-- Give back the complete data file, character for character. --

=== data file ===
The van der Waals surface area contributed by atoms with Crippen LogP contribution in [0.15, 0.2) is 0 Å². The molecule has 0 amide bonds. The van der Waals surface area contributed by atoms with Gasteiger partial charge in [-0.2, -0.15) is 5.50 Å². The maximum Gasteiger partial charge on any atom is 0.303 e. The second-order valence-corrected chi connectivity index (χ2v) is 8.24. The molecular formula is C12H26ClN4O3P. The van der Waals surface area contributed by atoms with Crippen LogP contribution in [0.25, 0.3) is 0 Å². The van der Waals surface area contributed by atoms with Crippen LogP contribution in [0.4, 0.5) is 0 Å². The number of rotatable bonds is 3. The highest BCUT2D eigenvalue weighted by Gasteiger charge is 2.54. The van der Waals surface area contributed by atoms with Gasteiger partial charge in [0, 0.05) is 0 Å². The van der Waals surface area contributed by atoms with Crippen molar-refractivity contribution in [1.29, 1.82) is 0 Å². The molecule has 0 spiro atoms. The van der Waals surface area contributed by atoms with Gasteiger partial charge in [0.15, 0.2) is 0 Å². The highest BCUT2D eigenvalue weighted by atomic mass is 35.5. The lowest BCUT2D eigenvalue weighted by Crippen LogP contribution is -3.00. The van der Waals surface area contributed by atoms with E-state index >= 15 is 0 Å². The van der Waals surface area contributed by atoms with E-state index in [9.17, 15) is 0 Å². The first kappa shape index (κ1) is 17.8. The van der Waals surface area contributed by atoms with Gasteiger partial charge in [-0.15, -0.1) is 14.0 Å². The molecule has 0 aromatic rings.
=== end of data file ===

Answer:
The van der Waals surface area contributed by atoms with Crippen LogP contribution in [0.15, 0.2) is 0 Å². The molecule has 0 amide bonds. The van der Waals surface area contributed by atoms with Gasteiger partial charge in [-0.2, -0.15) is 5.50 Å². The maximum Gasteiger partial charge on any atom is 0.303 e. The second-order valence-corrected chi connectivity index (χ2v) is 8.24. The molecular formula is C12H26ClN4O3P. The van der Waals surface area contributed by atoms with Crippen LogP contribution in [0.25, 0.3) is 0 Å². The van der Waals surface area contributed by atoms with Crippen LogP contribution in [0.4, 0.5) is 0 Å². The number of rotatable bonds is 3. The highest BCUT2D eigenvalue weighted by Gasteiger charge is 2.54. The van der Waals surface area contributed by atoms with Gasteiger partial charge in [0, 0.05) is 0 Å². The van der Waals surface area contributed by atoms with Crippen molar-refractivity contribution in [1.29, 1.82) is 0 Å². The molecule has 0 spiro atoms. The van der Waals surface area contributed by atoms with Gasteiger partial charge in [0.15, 0.2) is 0 Å². The highest BCUT2D eigenvalue weighted by atomic mass is 35.5. The lowest BCUT2D eigenvalue weighted by Crippen LogP contribution is -3.00. The van der Waals surface area contributed by atoms with E-state index >= 15 is 0 Å². The van der Waals surface area contributed by atoms with E-state index in [9.17, 15) is 0 Å². The first kappa shape index (κ1) is 17.8. The van der Waals surface area contributed by atoms with Gasteiger partial charge in [-0.15, -0.1) is 14.0 Å². The molecule has 0 aromatic rings.